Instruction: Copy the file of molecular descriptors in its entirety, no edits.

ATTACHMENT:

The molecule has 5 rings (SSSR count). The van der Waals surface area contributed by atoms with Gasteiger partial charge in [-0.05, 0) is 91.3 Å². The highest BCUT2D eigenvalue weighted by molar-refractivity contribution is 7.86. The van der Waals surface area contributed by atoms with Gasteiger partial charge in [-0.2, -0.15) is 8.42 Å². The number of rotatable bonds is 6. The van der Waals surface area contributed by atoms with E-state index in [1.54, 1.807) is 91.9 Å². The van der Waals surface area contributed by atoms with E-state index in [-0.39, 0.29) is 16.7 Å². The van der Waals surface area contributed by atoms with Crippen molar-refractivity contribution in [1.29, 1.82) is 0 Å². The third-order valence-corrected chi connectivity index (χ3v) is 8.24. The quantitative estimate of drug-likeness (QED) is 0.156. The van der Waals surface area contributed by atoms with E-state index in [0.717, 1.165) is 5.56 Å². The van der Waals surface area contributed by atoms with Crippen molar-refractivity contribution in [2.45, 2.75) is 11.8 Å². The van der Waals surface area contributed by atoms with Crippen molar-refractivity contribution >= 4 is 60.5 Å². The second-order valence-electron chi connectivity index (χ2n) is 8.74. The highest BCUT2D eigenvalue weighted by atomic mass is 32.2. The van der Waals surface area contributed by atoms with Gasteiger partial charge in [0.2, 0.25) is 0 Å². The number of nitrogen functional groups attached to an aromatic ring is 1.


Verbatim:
The molecule has 5 rings (SSSR count). The van der Waals surface area contributed by atoms with Gasteiger partial charge in [-0.05, 0) is 91.3 Å². The highest BCUT2D eigenvalue weighted by molar-refractivity contribution is 7.86. The van der Waals surface area contributed by atoms with Gasteiger partial charge in [-0.2, -0.15) is 8.42 Å². The number of rotatable bonds is 6. The van der Waals surface area contributed by atoms with E-state index in [1.54, 1.807) is 91.9 Å². The van der Waals surface area contributed by atoms with E-state index in [-0.39, 0.29) is 16.7 Å². The van der Waals surface area contributed by atoms with Crippen molar-refractivity contribution in [1.29, 1.82) is 0 Å². The third-order valence-corrected chi connectivity index (χ3v) is 8.24. The quantitative estimate of drug-likeness (QED) is 0.156. The van der Waals surface area contributed by atoms with E-state index in [0.717, 1.165) is 5.56 Å². The van der Waals surface area contributed by atoms with Crippen molar-refractivity contribution in [2.45, 2.75) is 11.8 Å². The van der Waals surface area contributed by atoms with Crippen molar-refractivity contribution >= 4 is 60.5 Å². The second-order valence-electron chi connectivity index (χ2n) is 8.74. The highest BCUT2D eigenvalue weighted by atomic mass is 32.2. The van der Waals surface area contributed by atoms with Gasteiger partial charge in [0.2, 0.25) is 0 Å². The number of nitrogen functional groups attached to an aromatic ring is 1.